Dr. John’s longtime confidant and personal manager, Paul Howrilla was responsible for moving Dr. John from Los Angeles, California to New York, New York, and securing the “crossover” work, as well as modifying Dr. John’s image from the 1970s to the 1990s. Paul Howrilla was the brains behind the scenes, as Dr. John will attest. They remain close friends to the present day. Dr. John has also done vocals for Popeyes Chicken & Biscuits’ “Luv dat chicken…” jingle, as well as the theme song (“My Opinionation”) for the early-1990s television sitcom Blossom. A version of “Do You Know What It Means To Miss New Orleans” with Harry Connick, Jr. was released on Connick’s album 20 and VHS Singin’ & Swingin’ in 1990. Dr. John moved back to Louisiana in 2009.

His movie credits include Martin Scorsese’s documentary The Last Waltz (in which he joins The Band for a performance of his song “Such a Night”), the 1978 Beatles-inspired musical “Sgt. Pepper’s Lonely Hearts Club Band”, and Blues Brothers 2000 (in which he joins the fictional band the Louisiana Gator Boys to perform the songs “How Blue Can You Get” and “New Orleans”). His version of the Donovan song “Season of the Witch” was also featured in this movie and on the soundtrack. In 1996, he performed the song, “Cruella de Vil”, during the end credits of 101 Dalmatians.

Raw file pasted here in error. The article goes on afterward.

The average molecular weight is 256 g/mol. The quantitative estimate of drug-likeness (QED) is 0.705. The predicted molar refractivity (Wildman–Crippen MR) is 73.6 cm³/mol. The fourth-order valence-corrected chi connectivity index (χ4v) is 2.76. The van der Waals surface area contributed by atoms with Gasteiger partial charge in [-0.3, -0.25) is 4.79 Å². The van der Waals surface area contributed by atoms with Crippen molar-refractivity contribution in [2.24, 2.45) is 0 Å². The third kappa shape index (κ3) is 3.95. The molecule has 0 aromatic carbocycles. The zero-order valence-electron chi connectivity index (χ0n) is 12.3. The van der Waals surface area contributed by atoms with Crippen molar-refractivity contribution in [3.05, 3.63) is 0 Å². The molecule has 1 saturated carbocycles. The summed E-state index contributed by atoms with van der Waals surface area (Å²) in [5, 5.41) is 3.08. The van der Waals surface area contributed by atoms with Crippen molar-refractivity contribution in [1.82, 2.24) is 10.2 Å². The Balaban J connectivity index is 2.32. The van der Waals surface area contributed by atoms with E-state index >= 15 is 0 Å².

He also wrote and performed the score for the film version of John Steinbeck’s Cannery Row released in 1982. His hit song “Right Place Wrong Time” was used extensively in the movie Dazed and Confused, Sahara and the series American Horror Story: Coven.

Dr. John has also been featured in several video and audio blues and New Orleans piano lessons published by Homespun Tapes. Other documentary film scores include the New Orleans dialect film Yeah You Rite! (1985) and American Tongues in 1987.

Between July and September 1989, Dr. John toured in the first Ringo Starr & His All-Starr Band, alongside Levon Helm, Rick Danko, Nils Lofgren, Jim Keltner, Joe Walsh, Billy Preston and Clarence Clemons. The tour produced the 1990 live album Ringo Starr and His All-Starr Band.
In 1997, he appeared on the charity single version of Lou Reed’s “Perfect Day”. In the same year, he played piano on the Spiritualized song “Cop Shoot Cop…”, from their critically acclaimed album Ladies and Gentlemen We Are Floating in Space. Frontman Jason Pierce, a fan of Dr. John’s music, reciprocated by guesting on Dr. John’s 1998 album Anutha Zone along with drummer Damon Reece and guitarist Thighpaulsandra.

He recorded the live album Trippin’ Live with drummer Herman Ernest, David Barard, bass, Tommy Moran, guitar, trumpeter Charlie Miller, tenor Red Tyler, and baritone sax Ronnie Cuber.